It is true that English is useful because knowing English allows a traveler to communicate with people (at least people in the tourism and service industry) around the world. English isn’t a bad choice as a Western international language; its combination of Latin word origin and German usage makes it fairly easy to learn for people who speak various European languages. What’s interesting is that it’s also the international language pretty much everywhere in the world. It’s commonly used when a Chinese and a Japanese person wish to communicate. I saw a documentary featuring an Israeli and a Palestinian family meeting to talk about the Israel-Palestine conflict, and their children communicated using the English they were learning in school.

 In a way, it’s a good thing to have an international language. They tried it with Esperanto, but that obviously wasn’t going anywhere. The language of diplomacy was French in the past, and Spanish might make more sense, but the international language is now doubtlessly English. This is true despite the fact that the worst English speakers in the world are in the United States, where a lack of decent public education leaves many people barely able to speak, read, or write in their own language. American English and international English are very different.

 The reason for this has partly to do with outsourced customer service work, but also has to do with the fact that the U.S. now mostly exports ideas. Computers are programmed to work in various languages, but error messages pop up in English. No nation spends as much money developing media, movies, music, and television, and no nation exports these products like the U.S., spreading a sort of illusion, not only that the U.S. is a universally prosperous place, but that anybody who’s anybody speaks English. There’s also a stereotype, which may be true considering our lack of language education, that U.S. tourists are less willing to learn other languages, even just enough for vacationing, and demand that the places they go to spend their tourist dollars provide English-speaking service.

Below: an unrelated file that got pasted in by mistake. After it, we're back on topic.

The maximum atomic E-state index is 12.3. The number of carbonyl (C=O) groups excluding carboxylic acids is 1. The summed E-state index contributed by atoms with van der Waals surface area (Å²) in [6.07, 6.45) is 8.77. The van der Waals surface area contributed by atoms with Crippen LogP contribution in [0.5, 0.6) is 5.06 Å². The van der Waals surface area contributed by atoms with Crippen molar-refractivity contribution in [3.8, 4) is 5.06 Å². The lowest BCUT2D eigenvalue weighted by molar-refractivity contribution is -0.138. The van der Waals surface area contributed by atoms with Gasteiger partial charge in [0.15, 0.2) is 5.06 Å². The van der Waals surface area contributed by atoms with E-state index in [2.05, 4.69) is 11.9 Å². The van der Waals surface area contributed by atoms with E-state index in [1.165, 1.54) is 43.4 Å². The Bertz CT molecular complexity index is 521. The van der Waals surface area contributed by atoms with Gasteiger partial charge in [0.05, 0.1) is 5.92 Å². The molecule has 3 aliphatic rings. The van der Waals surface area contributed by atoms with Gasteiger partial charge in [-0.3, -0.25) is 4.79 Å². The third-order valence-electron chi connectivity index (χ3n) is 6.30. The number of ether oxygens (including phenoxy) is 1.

The dark side to all this is that there’s kind of a misconception that learning English opens doors to all these amazing opportunities and will allow you to get great jobs and make a good living and travel and be able to communicate with anyone in the world and so on and so forth. This illusion is so strong that people consider it charitable work to teach English to poor people. But it’s just not as simple as that.

 Outsourced call centers which hire customer service representatives and telemarketers in foreign countries are not trying to do any kind of charity work. Politicians do endless favors to these businesses because they’re desperate to keep unemployment numbers down, and if you need an example of what final effect this has on the people and cities involved, just look at the rust belt. Here in Buenos Aires, which I can use as an anecdotal example because I live here, this is what happens with these businesses. They do not pay enough for people to live, but at the same time, they get this image of being a good place to work because they pay slightly more than other employers. In other sectors, knowing English becomes a prerequisite for employment whether the job really requires it or not. So rather than becoming an opportunity to excel, knowing English is a necessity to compete.